Poor indoor air quality is a serious problem in offices and other workplaces, but do you know that warehouses and distribution centers can have among the worst IAQ of all workplaces? It’s great to be able to order a product online and have it delivered the same day, but with all the convenience comes challenges. Conditions in these types of facilities can be especially dangerous, if not controlled, for workers, due to dust, mould, moisture, high humidity, and chemicals and fumes such as carbon dioxide that can be present indoors. So how can we improve indoor air quality of warehouses & distribution centres?
In this article, we will discuss the importance of air quality in warehouses and distribution centers, and we will offer solutions for ensuring that your facility has adequate air filtration and ventilation and is sustainable. If you work in, or manage a warehouse, distribution centre, or fulfillment centre, it is important to take steps to improve your indoor air quality. Let’s look at how you can improve the indoor air quality of your facility.
How do warehouses cause pollution?
Warehouses can cause pollution in several ways. For example, the trucks that bring goods to and from warehouses produce emissions that can pollute the air. Forklifts used inside warehouses can also emit and distribute harmful particles and gasses inside facilities. Machinery used for sorting and automation can produce harmful particles inside a warehouse. Additionally, when warehouses are not properly maintained, they can leak harmful chemicals into the environment.
What are the environmental impacts of warehouses and distribution centres?
The environmental impacts of warehouses and distribution centres are not often considered when we think about these facilities. However, their large size and use of energy and resources mean that they can have a significant impact on the environment.
Here are some of the ways in which warehouses can negatively impact the environment:
- Warehouses release a large amount of greenhouse gases into the air by use of fossil fuels used to power the machinery and equipment in the facilities. Emissions from warehouses and distribution centres have a negative impact on outdoor and indoor air quality and contribute to climate change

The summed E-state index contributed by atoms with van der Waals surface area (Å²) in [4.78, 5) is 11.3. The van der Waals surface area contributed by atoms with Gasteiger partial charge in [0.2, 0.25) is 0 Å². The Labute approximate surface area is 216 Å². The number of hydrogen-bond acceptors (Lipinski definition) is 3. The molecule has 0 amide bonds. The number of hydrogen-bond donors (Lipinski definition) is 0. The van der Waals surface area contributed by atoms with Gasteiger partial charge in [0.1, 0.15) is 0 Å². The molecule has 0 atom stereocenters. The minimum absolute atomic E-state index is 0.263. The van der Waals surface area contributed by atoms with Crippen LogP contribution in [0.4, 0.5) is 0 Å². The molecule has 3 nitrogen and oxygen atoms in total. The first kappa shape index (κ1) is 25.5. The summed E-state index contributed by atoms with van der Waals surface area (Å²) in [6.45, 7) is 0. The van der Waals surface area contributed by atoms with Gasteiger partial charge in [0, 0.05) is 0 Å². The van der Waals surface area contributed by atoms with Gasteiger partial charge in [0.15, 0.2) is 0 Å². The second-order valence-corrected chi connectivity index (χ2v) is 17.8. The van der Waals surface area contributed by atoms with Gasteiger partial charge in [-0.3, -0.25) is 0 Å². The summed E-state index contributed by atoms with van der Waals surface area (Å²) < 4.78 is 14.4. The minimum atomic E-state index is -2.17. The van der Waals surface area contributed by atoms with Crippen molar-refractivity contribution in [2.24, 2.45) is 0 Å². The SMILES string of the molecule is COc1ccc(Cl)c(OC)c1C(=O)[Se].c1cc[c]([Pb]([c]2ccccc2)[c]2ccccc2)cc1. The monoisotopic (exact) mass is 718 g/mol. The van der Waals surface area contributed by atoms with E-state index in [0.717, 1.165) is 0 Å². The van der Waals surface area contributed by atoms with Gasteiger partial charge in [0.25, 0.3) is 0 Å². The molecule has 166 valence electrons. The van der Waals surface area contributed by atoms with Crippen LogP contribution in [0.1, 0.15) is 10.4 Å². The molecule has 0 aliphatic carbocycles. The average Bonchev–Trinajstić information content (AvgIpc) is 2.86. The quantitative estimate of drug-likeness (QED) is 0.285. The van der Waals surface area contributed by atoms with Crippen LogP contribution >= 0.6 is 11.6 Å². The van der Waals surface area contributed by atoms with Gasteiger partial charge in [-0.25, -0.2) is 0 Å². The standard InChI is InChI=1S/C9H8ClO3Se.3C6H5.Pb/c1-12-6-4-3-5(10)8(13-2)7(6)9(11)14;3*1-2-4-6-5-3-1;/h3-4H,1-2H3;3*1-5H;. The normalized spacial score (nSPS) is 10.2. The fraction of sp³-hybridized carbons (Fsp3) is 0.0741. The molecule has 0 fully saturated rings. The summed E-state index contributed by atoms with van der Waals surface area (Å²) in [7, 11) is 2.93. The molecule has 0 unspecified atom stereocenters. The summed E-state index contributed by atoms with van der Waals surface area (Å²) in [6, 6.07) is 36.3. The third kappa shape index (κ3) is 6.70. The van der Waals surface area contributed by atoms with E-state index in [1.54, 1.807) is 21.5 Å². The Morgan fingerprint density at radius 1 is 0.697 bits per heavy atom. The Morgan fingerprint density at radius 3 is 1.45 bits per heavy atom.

- Water: a large amount of water used in the facilities can cause problems when there is drought. Chemicals and pollutants from warehouses can end up in waterways, where they can have a negative impact on drinking water, wildlife, and food supplies when contaminated water reaches agricultural areas and centres of food production
- Waste: a significant amount of waste is produced by most warehouses. It mostly ends up in landfill sites, where it can release harmful gases into the atmosphere. The waste can also get into the ground, contaminating soil and water supplies
What are the sources of indoor air pollution in warehouses and distribution centres?
Sources of indoor air pollution in warehouses and distribution centres include:
- Fiber from cardboard boxes and packaging
- Flooring materials can increase the collection of dust and chemicals, emit volatile organic compounds (VOCs) in the air
- Wall and ceiling materials containing VOCs
- Paints and coatings that contain and release toxic materials into the air
- Toxic chemicals in adhesives and sealants used in storage and packaging
- Harmful chemicals, and greenhouse gases released from diesel and gasoline-powered forklifts, machinery, trucks, and engines
- Poor air filtration from the use of low-quality, unsustainable, inefficient air filters
- Poor ventilation due to an inadequate amount of fans, improper utilization of space restricting airflow i.e. too much clutter from equipment and goods, inadequate air changes per hour, per person. All of this can trap harmful particles and lead to poor health
- Pollution that produces fine particulate matter, PM2.5, PM1. For example, when inhaled, PM1 particles travel to the deepest area of the lungs, can damage the inner walls of arteries, penetrate tissue in the cardiovascular system, and potentially spread to organs contributing to heart attacks, lung cancer, dementia, emphysema, edema